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Graduation requirements

The following information has been organized to provide graduate students working toward a Master of Arts in Interdisciplinary Studies with essential university requirements and procedures. Students are expected to visit the Graduate School website or the IAS office for the most current information. Please note that the information in the UW Graduate School Memoranda supersedes the information provided here. It is your responsibility to meet all requirements of the Graduate School and the MA Program. Please contact the graduate program advisor with questions.

Earning your masters degree

Candidates for the MA in Interdisciplinary Studies must meet the following requirements. Keep them in mind as you work toward your degree.

  • Complete 55-quarter credits applicable to the MAIS degree.
  • Remove any X, N, or I grades posted on your transcript for courses needed to satisfy degree requirements. If the two-year limit to remove I grades has passed, you must retake the course(s) if they are required for the degree.
  • Have a grade of 2.7 or better on all coursework used to satisfy degree requirements and have a minimum cumulative grade point average of 3.0.
  • Complete all coursework, including approved transfer courses, within a six-year time period. Transfer credits must have prior approval.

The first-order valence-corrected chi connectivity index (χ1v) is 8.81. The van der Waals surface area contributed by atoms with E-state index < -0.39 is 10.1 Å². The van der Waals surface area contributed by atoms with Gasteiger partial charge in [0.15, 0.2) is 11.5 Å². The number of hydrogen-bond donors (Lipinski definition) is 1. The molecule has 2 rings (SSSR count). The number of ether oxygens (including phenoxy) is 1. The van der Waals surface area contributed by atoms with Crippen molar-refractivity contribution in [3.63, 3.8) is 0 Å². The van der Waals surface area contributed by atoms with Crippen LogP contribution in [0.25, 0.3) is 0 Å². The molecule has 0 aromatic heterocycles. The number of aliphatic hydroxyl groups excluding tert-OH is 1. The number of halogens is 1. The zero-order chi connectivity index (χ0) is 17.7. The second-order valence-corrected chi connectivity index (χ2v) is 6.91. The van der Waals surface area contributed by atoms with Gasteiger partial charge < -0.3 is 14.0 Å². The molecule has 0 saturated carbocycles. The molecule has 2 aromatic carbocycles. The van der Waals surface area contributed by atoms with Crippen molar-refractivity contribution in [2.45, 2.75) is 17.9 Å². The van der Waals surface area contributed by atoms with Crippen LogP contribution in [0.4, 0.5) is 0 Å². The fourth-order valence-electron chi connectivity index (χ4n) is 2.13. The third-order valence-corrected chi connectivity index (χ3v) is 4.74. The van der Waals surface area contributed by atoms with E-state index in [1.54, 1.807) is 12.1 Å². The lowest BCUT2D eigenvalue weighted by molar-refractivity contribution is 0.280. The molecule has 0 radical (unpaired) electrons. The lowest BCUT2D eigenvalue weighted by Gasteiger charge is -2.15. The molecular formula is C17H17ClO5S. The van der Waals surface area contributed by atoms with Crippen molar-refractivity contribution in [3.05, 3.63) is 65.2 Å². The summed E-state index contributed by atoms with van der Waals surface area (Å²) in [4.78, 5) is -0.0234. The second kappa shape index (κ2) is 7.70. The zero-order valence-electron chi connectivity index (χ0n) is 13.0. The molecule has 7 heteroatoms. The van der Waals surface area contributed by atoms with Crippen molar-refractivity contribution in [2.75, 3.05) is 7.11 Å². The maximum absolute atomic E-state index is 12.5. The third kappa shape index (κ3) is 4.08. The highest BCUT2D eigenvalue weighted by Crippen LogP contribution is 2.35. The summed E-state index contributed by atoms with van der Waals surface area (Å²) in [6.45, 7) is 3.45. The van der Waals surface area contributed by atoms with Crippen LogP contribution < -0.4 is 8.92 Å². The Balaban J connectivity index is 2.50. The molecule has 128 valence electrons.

• Complete Graduate School coursework requirements including residency requirements as stipulated by the UW Graduate School.
  • Fulfill all specific requirements of your thesis or degree project.

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Master's Degree Request

Final Quarter Application Process

Students can now apply to graduate during weeks 1-7 of their final quarter. To do so:

  1. Complete the online Master's Degree Request/WARRANT.
  2. Make an appointment with the graduate program advisor to pick up the hard copy of the Master's Degree/WARRANT Request, so you can obtain the required signatures.
  3. Return the signed Master's Degree/WARRANT Request to the graduate program advisor no later than 12:00 p.m. the Thursday of finals week.

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Students who complete their degree requirements in any quarter of an academic year may participate in that year's commencement exercises. Information about the UW Tacoma Commencement Ceremony becomes available in early spring for the June ceremony.

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UW Graduate School links